MAs are thought to be related to microbial arteritis due to blood stream infection of any source with implantation of circulating pathogen (usually bacterial) in atherosclerotic, diseased, or traumatized aortic intima. Plus, MAs may develop due to an adjacent infectious process (eg, vertebral osteomyelitis), either through direct extension or via lymphatic vessels, pathogen seeding of vasa vasorum, or infection of a pre-existing aneurysm1,2.  All these factors may occur in the absence of endocarditis.

Many of your patients may be at risk of MA such as those with advanced age or history of diagnostic or therapeutic arterial catheterization, illicit intravascular drug use, hemodialysis and depressed host immunity1-3..  Staphylococcus aureus, Salmonella sp, S. epidermidis and Streptococcus sp are common culprits in descending order1-3.

So think of MA in your patient with recent blood stream infection,  particularly due to S. aureus or Salmonella sp, in the setting of persistent signs of infection  with or without evidence of endocarditis.

Final Fun Fact: Did you know that the term “mycotic aneurysm” is a misnomer, having been first introduced by Sir William Osler to describe aneurysms of the aortic arch in a patient with (you guessed it) bacterial not fungal endocarditis?


  1. Gomes MN, Choyke PL, Wallace RB. Infected aortic aneurysms: A changing entity. Ann Surg 1992;215:435-42.
  2. Muller BT, Wegener OR, Grabitz K, et al. Mycotic aneurysms of the thoracic and abdominal aorta and iliac arteries: Experience with anatomic and extra-anatomic repair in 33 cases. J Vasc Surg 2001;33:106-13.
  3. Mukherjee JT, Nautiyal A, Labib SB. Mycotic aneurysms of the ascending aorta. Tex Heart Inst J 2012;39:692-5.
Do most patients with mycotic aneurysms have endocarditis?

When should I suspect spinal epidural abscess in my 55 year old patient with severe back pain?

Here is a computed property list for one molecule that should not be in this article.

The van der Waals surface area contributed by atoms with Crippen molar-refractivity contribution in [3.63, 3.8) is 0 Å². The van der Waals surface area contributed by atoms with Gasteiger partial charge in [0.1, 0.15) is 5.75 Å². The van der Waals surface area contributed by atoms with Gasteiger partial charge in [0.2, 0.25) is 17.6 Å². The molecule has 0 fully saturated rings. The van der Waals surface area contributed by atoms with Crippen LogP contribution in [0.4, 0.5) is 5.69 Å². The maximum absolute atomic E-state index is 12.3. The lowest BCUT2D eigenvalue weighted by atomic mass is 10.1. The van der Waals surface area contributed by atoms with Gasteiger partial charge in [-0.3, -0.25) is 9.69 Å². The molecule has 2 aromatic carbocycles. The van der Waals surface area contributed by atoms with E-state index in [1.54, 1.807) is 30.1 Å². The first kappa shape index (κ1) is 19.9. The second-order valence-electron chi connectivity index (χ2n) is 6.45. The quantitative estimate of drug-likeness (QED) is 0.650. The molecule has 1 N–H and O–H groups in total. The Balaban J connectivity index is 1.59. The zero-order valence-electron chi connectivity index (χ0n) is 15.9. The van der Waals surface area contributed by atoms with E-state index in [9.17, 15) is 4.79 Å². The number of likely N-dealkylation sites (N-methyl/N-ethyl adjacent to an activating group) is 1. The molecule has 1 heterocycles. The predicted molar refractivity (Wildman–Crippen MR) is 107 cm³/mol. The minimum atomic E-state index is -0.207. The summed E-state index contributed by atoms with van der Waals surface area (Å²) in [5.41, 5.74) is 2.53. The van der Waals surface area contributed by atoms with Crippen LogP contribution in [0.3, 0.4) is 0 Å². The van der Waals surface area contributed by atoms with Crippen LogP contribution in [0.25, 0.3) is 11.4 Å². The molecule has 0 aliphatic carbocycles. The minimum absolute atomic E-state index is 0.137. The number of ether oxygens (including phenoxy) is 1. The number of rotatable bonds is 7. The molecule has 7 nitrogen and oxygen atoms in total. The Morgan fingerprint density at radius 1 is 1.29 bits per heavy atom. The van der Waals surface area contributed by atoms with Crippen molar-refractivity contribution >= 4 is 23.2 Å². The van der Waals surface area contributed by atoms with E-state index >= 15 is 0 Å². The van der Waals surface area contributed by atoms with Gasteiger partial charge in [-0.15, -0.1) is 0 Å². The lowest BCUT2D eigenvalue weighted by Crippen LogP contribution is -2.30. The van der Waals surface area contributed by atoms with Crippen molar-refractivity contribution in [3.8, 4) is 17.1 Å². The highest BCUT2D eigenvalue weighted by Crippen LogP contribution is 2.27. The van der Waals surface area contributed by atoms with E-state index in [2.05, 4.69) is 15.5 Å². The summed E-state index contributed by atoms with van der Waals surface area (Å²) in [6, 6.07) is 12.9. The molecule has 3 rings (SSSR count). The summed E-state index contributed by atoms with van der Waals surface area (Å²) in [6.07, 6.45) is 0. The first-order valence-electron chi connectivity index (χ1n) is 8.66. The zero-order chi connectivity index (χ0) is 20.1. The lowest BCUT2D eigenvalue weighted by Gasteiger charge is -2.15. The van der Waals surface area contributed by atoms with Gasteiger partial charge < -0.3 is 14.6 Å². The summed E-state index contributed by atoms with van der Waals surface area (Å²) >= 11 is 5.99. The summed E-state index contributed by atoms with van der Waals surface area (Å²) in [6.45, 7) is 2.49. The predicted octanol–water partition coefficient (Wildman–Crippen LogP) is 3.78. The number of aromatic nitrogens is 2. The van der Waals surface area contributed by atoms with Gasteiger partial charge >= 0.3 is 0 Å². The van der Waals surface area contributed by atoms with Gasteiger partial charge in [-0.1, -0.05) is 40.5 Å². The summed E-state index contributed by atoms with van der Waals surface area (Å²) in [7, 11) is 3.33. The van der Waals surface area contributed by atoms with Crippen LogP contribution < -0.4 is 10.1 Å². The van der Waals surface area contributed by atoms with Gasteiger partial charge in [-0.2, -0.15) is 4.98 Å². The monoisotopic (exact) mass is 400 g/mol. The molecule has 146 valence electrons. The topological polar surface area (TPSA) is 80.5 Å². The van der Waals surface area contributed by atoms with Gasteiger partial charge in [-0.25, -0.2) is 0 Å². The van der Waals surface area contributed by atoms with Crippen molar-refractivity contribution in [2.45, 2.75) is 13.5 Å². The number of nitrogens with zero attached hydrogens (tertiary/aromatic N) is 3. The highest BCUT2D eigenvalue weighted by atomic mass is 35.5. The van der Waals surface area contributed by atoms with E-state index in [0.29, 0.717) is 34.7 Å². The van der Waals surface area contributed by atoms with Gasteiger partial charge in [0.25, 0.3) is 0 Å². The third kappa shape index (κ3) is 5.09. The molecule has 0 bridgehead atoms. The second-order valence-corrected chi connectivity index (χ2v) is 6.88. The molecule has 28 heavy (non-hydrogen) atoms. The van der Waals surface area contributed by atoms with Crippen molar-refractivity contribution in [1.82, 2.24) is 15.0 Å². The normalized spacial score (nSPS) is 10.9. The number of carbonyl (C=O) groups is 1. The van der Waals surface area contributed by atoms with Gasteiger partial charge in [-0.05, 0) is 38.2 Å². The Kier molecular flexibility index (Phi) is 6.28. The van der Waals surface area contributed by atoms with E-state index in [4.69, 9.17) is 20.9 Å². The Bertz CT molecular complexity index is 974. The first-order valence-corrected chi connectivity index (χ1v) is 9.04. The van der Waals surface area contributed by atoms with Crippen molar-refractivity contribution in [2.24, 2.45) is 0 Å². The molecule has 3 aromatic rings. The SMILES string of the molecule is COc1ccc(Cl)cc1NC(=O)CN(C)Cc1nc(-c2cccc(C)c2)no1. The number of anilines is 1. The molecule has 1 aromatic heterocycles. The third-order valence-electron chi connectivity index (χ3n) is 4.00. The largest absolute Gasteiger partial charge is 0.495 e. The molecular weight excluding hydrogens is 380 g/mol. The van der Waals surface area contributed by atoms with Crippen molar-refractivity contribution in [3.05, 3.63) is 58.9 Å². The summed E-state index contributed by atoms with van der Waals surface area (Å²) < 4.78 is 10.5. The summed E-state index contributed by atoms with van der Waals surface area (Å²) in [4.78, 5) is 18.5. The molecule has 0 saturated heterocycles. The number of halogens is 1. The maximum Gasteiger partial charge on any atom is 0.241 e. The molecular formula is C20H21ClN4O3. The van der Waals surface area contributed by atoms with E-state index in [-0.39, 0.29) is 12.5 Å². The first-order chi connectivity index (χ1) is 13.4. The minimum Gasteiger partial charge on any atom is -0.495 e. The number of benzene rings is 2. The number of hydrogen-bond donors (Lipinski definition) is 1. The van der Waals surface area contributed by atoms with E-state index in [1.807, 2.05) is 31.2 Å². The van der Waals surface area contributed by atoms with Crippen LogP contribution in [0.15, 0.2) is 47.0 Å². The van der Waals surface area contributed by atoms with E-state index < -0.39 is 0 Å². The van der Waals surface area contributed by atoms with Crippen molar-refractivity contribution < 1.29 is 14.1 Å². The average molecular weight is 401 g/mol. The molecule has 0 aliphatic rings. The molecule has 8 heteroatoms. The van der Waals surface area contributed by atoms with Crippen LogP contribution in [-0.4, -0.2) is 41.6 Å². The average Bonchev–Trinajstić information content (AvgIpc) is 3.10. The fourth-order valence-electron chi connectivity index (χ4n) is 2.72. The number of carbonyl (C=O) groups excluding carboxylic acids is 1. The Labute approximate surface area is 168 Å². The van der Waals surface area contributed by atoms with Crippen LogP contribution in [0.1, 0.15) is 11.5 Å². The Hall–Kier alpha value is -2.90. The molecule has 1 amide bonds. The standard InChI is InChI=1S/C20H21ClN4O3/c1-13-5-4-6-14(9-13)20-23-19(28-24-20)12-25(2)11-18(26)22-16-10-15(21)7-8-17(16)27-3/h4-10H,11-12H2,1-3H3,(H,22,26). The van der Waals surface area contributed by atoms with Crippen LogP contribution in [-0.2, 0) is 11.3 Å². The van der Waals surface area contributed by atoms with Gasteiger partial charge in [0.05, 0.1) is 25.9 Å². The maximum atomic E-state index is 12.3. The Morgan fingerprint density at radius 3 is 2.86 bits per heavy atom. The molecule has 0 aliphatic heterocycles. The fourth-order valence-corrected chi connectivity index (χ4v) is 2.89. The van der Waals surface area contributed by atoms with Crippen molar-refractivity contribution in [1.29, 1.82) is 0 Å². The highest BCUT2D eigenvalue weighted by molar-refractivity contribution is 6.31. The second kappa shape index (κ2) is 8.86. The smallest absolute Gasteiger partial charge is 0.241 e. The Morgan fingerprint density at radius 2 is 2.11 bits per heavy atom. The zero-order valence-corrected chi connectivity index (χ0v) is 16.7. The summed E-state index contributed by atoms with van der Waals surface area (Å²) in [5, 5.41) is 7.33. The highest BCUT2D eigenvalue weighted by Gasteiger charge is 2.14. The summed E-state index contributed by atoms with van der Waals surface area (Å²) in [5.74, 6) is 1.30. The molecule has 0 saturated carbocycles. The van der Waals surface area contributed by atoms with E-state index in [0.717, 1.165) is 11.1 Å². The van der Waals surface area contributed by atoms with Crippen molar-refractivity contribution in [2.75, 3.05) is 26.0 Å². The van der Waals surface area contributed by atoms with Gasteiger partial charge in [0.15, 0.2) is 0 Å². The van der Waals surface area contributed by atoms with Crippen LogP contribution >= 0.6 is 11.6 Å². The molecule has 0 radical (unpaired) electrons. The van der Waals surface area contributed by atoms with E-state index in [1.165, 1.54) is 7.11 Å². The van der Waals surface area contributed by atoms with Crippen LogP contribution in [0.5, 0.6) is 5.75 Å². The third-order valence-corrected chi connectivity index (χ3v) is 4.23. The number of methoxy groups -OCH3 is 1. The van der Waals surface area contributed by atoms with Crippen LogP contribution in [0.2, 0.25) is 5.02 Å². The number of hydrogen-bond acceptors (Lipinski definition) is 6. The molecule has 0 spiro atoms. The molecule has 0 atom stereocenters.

It cannot be overemphasized that up 50% of patients with spinal epidural abscess (SEA) have no known risk factors,  one-half may have no fever,  and 20-40% lack leukocytosis1. In fact, the “classic triad” of back pain, fever, and neurological deficits is found only in the minority of patients!  No wonder that up to 75% of patients SEA are misdiagnosed on their initial healthcare encounter1!

Potential “red flags” for infectious causes of low back pain include age >50 y, night pain, unremitting pain even when supine, duration > 6 weeks, fever, chills, night sweats, weight loss, conditions associated with Staphylococcus aureus bacteremia (eg intravenous drug use), incontinence, saddle anesthesia, and severe or rapidly progressive neurologic deficits1,2.  

ESR and C-reactive protein (CRP) are almost uniformly elevated in SEA1 and can serve as a good starting point in excluding this condition when in doubt.   In patients ≥50 y of age with low back pain, obtaining ESR routinely has been suggested for detection of systemic disease (eg cancer, infection)3.  Similarly, in a recent algorithm of severe back pain, routine measurements of ESR and CRP, even in the absence of any neurological findings, has been recommended1; elevation of either may necessitate consideration of MRI.


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  1. Bond, A, Manian FA. Spinal epidural abscess: a review with special emphasis on earlier diagnosis. BioMed Res International 2016;  
  2. Della-Giustina. Acute low back pain: recognizing the “red flags” in the workup. Consultant 2013;53:436-440.
  3. Jarvik JG, Deyo RA. Diagnostic evaluation of low back pain with emphasis on imaging. Ann Intern Med 2002;137:586-597.


Disclosure: The author of this post (FAM) also coauthored reference 1.

When should I suspect spinal epidural abscess in my 55 year old patient with severe back pain?

Why is there a predilection for the tricuspid valve (TV) infection among injection drug users (IDUs) with infective endocarditis (IE)?